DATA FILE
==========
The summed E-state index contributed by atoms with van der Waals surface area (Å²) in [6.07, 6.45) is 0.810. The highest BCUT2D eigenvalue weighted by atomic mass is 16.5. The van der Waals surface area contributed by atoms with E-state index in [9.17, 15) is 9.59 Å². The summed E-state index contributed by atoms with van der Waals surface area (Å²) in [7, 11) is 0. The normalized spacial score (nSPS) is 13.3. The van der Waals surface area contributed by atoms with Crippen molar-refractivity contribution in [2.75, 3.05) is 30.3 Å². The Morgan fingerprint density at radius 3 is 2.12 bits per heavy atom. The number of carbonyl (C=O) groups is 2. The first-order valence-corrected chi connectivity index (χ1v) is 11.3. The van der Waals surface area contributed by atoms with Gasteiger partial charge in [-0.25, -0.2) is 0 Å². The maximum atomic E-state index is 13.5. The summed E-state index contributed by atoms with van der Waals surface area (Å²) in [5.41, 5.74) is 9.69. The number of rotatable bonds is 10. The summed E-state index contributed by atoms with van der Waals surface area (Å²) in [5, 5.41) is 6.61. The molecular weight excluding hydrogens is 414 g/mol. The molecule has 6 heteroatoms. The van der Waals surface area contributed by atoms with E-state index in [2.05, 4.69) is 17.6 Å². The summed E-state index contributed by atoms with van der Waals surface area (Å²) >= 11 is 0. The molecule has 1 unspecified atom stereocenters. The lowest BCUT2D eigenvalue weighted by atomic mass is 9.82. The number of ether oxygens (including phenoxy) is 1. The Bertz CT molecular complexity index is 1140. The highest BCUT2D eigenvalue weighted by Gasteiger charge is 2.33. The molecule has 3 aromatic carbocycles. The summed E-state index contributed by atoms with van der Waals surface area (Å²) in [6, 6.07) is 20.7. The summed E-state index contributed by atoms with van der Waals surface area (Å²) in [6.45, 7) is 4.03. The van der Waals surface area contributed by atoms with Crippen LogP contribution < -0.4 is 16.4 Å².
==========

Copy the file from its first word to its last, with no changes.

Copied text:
The summed E-state index contributed by atoms with van der Waals surface area (Å²) in [6.07, 6.45) is 0.810. The highest BCUT2D eigenvalue weighted by atomic mass is 16.5. The van der Waals surface area contributed by atoms with E-state index in [9.17, 15) is 9.59 Å². The summed E-state index contributed by atoms with van der Waals surface area (Å²) in [7, 11) is 0. The normalized spacial score (nSPS) is 13.3. The van der Waals surface area contributed by atoms with Crippen molar-refractivity contribution in [2.75, 3.05) is 30.3 Å². The Morgan fingerprint density at radius 3 is 2.12 bits per heavy atom. The number of carbonyl (C=O) groups is 2. The first-order valence-corrected chi connectivity index (χ1v) is 11.3. The van der Waals surface area contributed by atoms with Gasteiger partial charge in [-0.25, -0.2) is 0 Å². The maximum atomic E-state index is 13.5. The summed E-state index contributed by atoms with van der Waals surface area (Å²) in [5.41, 5.74) is 9.69. The number of rotatable bonds is 10. The summed E-state index contributed by atoms with van der Waals surface area (Å²) in [5, 5.41) is 6.61. The molecular weight excluding hydrogens is 414 g/mol. The molecule has 6 heteroatoms. The van der Waals surface area contributed by atoms with E-state index in [2.05, 4.69) is 17.6 Å². The summed E-state index contributed by atoms with van der Waals surface area (Å²) >= 11 is 0. The molecule has 1 unspecified atom stereocenters. The lowest BCUT2D eigenvalue weighted by atomic mass is 9.82. The number of ether oxygens (including phenoxy) is 1. The Bertz CT molecular complexity index is 1140. The highest BCUT2D eigenvalue weighted by Gasteiger charge is 2.33. The molecule has 3 aromatic carbocycles. The summed E-state index contributed by atoms with van der Waals surface area (Å²) in [6, 6.07) is 20.7. The summed E-state index contributed by atoms with van der Waals surface area (Å²) in [6.45, 7) is 4.03. The van der Waals surface area contributed by atoms with Crippen LogP contribution < -0.4 is 16.4 Å².